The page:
Sarah Sanders: “This has nothing to do with the president and certainly nothing to do with the White House.”
Special Counsel Robert Mueller has indicted Roger Stone, a former advisor to President Donald Trump, on seven charges, which include witness tampering, making false statements, and obstruction of justice. It’s important to note that he “is not accused of taking part in collusion with the Russian government or of taking part in the theft of emails stolen from Democrats.”
The FBI raided Stone’s home in Ft. Lauderdale, FL, early Friday morning and arrested him. It looks like someone tipped off CNN because the network had cameras at the scene.
Stone spoke after he posted $250K bond:
He told reporters and protesters that he will not testify against the president:
Speaking outside a federal courthouse on Friday as protesters jeered, Stone accused the FBI of terrorizing his wife and dogs during his early morning arrest, and said he expected to be “fully and completely vindicated.” He said he would not turn against the president as some of Trump’s other former aides have, saying there is “no circumstances whatsoever under which i will bear false witness against the president.”
Stone appeared briefly in federal court in Florida on Friday morning and was released on $250,000 bond. A handful of protesters gathered outside; one blared the Beatles song “Back in the USSR” from a speaker.
From Fox News:
The 24-page indictment alleges that Stone worked to obstruct the House Intelligence Committee’s investigation into Russian interference in the 2016 election by making false statements to the committee, denying he had records sought by the committee and persuading a witness to provide false testimony.
The indictment does not charge Stone with conspiring with WikiLeaks, the anti-secrecy website that published the emails, or with the Russian officers Mueller says hacked them. Instead, it accuses him of witness tampering, obstruction and false statements about his interactions related to WikiLeaks’ release.
The indictment says Stone spoke to Trump campaign officials during the summer of 2016 about WikiLeaks and information the organization had that might be damaging to the Clinton campaign. It also says Stone was contacted by “senior Trump campaign officials” to inquire about future WikiLeaks releases of hacked Democratic emails.
Reporter Yashar Ali tweeted that a source confirmed to him that the FBI raided Stone’s apartment in Manhattan.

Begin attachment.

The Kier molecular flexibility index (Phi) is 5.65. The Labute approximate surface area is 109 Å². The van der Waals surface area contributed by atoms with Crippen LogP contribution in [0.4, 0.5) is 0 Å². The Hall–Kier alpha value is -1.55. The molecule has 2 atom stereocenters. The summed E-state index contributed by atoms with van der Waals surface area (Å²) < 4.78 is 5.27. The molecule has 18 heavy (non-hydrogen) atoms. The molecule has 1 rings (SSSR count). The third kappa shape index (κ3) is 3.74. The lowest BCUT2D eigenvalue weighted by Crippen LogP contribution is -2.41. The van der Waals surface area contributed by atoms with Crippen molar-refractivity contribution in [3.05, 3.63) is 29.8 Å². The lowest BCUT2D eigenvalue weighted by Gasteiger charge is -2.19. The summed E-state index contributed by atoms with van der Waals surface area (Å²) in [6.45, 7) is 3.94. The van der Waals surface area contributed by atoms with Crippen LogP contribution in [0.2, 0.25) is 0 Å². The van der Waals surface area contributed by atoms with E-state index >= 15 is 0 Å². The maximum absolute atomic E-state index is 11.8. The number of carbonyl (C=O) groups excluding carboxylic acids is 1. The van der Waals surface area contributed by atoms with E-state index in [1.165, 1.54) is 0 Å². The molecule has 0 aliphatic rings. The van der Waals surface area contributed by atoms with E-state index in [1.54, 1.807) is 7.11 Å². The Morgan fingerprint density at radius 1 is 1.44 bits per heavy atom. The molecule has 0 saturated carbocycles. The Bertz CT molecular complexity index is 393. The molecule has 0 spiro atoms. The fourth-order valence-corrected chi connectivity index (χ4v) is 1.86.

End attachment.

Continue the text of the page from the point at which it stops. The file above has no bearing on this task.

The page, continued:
According to the indictment, on Oct. 3, 2016, Mr. Stone sent an email to a “supporter involved with the Trump Campaign” that read: “Spoke to my friend in London last night. The payload is still coming.”
That same day, a reporter at Breitbart, whose chairman was also Trump campaign chief executive Steve Bannon, emailed Mr. Stone to ask about Mr. Assange’s plans. The reporter asked, “What’s he got? Hope it’s good.” Breitbart isn’t identified by name in the indictment, but a person familiar with the emails confirmed the exchange.
Mr. Stone replied, “It is. I’d tell [Mr. Bannon] but he doesn’t call me back.” In the indictment, Mr. Bannon is referred to as a “high-ranking Trump Campaign official.” A person familiar with the emails confirmed his involvement in the exchange. Mr. Bannon’s lawyer declined to comment.
The next day, according to the indictment, Mr. Stone responded to an email from Mr. Bannon and told him that WikiLeaks would release “a load every week going forward.”
On Oct. 7, when WikiLeaks released the first set of emails on the same day that the Washington Post published the “Access Hollywood” tape recording of Mr. Trump making lewd comments about women—an associate of Mr. Bannon texted Mr. Stone: “Well done,” according to the indictment.
Zoe Tillman at BuzzFeed tweeted that prosecutors filed a motion to seal the indictment:
Here’s the motion prosecutors filed asking the court to seal the Roger Stone indictment: “Law enforcement believes that publicity resulting from disclosure … will increase the risk of the defendant fleeing and destroying (or tampering with) evidence” https://t.co/kf1h5LFU8V pic.twitter.com/wsJGmyHH0i
— Zoe Tillman (@ZoeTillman) January 25, 2019
Other reporters have tweeted out statements from Press Secretary Sarah Sanders:
Asked if Trump may have directed someone to contact Roger Stone about stolen emails, Sanders punts: “Look, I’m not an attorney. I haven’t read through that.” pic.twitter.com/gNi9g8JXDO
— Aaron Rupar (@atrupar) January 25, 2019
“This has nothing to do with the president and certainly nothing to do with the White House,” Sarah Sanders tells @JohnBerman, in what is the first reaction from the White House to Roger Stone’s indictment.
— Kaitlan Collins (@kaitlancollins) January 25, 2019
SARAH SANDERS says she is not aware of any heads up given by DOJ to the WH about Roger Stone’s indictment
— Saagar Enjeti (@esaagar) January 25, 2019
Here is CNN with its “exclusive” coverage:
A @CNN crew just happened be ready in Ft. Lauderdale at 5AM to cover Roger Stone’s arrest?
The Special Counsel’s office cleary tipped off CNN. This is beyond wrong.
— John Cardillo (@johncardillo) January 25, 2019
You don’t have to be a Roger Stone fan to be horrified by the stunt the FBI pulled off in conspiring with CNN this morning. The completely unnecessary raid is a routine that is straight out of a third-world police state. There is no defense of such an excessive show of force.
— Jordan Schachtel (@JordanSchachtel) January 25, 2019
CNN is playing the Roger Stone footage like he’s El Chapo or Osama Bin Laden
I guess innocent until proven guilty is just one of those things that only exists in movies
— Jack Posobiec ???????? (@JackPosobiec) January 25, 2019
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